Suborbital Spaceflight

Short note today; I am at the Suborbital Research conference in snowy Boulder, CO. 

I am surrounded by dreamers who want to fly in space:  everybody from Lori Garver and Alan Stern on down to the grad students who is here wants to fly in space.  They desperately want to fly in space. 

I had the good fortune to be accompanied by a co-worker who was just turned down in her application to NASA”s astronaut office.  It is a hard hard thing to pass through the bar into that small fellowship. 

These dreamers want everybody to be able to fly in space.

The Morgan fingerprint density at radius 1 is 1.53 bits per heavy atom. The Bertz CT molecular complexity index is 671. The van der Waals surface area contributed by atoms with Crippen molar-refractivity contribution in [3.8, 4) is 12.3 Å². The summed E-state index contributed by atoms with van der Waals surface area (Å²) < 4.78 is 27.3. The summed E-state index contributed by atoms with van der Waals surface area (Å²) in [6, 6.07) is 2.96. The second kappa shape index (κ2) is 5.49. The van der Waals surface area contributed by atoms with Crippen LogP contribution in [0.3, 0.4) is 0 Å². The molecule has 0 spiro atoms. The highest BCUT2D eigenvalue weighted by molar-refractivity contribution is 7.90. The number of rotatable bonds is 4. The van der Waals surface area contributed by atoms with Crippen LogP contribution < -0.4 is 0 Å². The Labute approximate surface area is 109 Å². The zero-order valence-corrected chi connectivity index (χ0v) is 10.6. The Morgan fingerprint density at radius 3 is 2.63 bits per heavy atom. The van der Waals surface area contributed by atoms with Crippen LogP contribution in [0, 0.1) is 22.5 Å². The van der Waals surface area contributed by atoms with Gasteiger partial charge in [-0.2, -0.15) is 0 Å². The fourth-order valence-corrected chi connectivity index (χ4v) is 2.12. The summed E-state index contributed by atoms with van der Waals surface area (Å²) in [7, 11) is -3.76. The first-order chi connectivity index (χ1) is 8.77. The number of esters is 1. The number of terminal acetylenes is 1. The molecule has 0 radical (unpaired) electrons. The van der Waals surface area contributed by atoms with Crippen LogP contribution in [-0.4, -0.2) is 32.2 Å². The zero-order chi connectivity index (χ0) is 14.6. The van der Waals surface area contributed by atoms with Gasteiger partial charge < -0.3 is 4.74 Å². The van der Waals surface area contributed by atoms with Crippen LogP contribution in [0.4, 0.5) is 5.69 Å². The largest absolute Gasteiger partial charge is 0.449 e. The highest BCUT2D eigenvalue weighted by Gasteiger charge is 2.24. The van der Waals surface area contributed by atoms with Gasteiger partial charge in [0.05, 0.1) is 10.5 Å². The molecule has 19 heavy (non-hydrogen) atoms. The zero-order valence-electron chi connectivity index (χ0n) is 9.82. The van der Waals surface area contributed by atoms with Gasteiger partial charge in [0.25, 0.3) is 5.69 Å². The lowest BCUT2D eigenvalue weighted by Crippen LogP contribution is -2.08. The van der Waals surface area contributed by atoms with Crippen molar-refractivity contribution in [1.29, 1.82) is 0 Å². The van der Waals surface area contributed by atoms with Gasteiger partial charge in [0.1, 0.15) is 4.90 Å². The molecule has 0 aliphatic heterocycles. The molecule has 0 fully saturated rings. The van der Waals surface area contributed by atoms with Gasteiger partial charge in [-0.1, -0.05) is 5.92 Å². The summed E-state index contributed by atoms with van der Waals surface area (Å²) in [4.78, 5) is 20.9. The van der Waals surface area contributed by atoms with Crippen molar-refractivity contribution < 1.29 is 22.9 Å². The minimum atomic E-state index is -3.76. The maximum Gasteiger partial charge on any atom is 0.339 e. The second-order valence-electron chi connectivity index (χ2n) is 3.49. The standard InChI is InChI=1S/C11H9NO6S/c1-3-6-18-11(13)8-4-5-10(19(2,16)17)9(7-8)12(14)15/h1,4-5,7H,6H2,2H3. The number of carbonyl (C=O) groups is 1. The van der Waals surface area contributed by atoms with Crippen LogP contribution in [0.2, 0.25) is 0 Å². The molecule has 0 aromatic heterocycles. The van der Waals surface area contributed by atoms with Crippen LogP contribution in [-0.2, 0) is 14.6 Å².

There might even be real science that can be accomplished in 3 to 5 minutes of microgravity.

But the thought of opening up the space frontier to the common person is the real motivation here.

Its a good motivation; and some of these companies are making progress toward that goal.

We wish them luck; offer technical advice and assistance, and (if Congress approves) will have $15 million a year to encourage them.

This, then, appears to be the new world order.  Ad astra per dreamers.  (somebody help me with the latin!)

But then, all great accomplishments were once dreams.